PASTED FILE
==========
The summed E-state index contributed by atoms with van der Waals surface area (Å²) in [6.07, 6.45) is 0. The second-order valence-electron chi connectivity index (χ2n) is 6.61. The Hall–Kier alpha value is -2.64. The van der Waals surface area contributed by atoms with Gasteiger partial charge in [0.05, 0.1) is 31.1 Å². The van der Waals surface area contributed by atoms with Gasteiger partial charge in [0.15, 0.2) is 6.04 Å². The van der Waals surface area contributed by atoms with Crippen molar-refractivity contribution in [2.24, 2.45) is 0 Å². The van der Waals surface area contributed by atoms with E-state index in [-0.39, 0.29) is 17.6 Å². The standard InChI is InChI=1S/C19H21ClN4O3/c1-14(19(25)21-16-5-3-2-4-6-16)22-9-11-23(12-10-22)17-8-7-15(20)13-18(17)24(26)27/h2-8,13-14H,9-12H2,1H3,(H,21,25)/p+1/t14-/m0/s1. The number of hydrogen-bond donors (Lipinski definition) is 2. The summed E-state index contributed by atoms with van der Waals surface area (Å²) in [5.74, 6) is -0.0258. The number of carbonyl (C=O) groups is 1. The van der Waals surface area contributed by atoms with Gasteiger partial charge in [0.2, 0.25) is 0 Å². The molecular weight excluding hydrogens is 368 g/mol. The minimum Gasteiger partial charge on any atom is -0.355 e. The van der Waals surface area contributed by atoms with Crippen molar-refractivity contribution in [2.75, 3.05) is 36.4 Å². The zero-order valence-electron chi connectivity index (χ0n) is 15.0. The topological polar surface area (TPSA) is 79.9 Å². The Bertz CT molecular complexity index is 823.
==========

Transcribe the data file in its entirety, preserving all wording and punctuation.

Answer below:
The summed E-state index contributed by atoms with van der Waals surface area (Å²) in [6.07, 6.45) is 0. The second-order valence-electron chi connectivity index (χ2n) is 6.61. The Hall–Kier alpha value is -2.64. The van der Waals surface area contributed by atoms with Gasteiger partial charge in [0.05, 0.1) is 31.1 Å². The van der Waals surface area contributed by atoms with Gasteiger partial charge in [0.15, 0.2) is 6.04 Å². The van der Waals surface area contributed by atoms with Crippen molar-refractivity contribution in [2.24, 2.45) is 0 Å². The van der Waals surface area contributed by atoms with E-state index in [-0.39, 0.29) is 17.6 Å². The standard InChI is InChI=1S/C19H21ClN4O3/c1-14(19(25)21-16-5-3-2-4-6-16)22-9-11-23(12-10-22)17-8-7-15(20)13-18(17)24(26)27/h2-8,13-14H,9-12H2,1H3,(H,21,25)/p+1/t14-/m0/s1. The number of hydrogen-bond donors (Lipinski definition) is 2. The summed E-state index contributed by atoms with van der Waals surface area (Å²) in [5.74, 6) is -0.0258. The number of carbonyl (C=O) groups is 1. The van der Waals surface area contributed by atoms with Gasteiger partial charge in [0.2, 0.25) is 0 Å². The molecular weight excluding hydrogens is 368 g/mol. The minimum Gasteiger partial charge on any atom is -0.355 e. The van der Waals surface area contributed by atoms with Crippen molar-refractivity contribution in [2.75, 3.05) is 36.4 Å². The zero-order valence-electron chi connectivity index (χ0n) is 15.0. The topological polar surface area (TPSA) is 79.9 Å². The Bertz CT molecular complexity index is 823.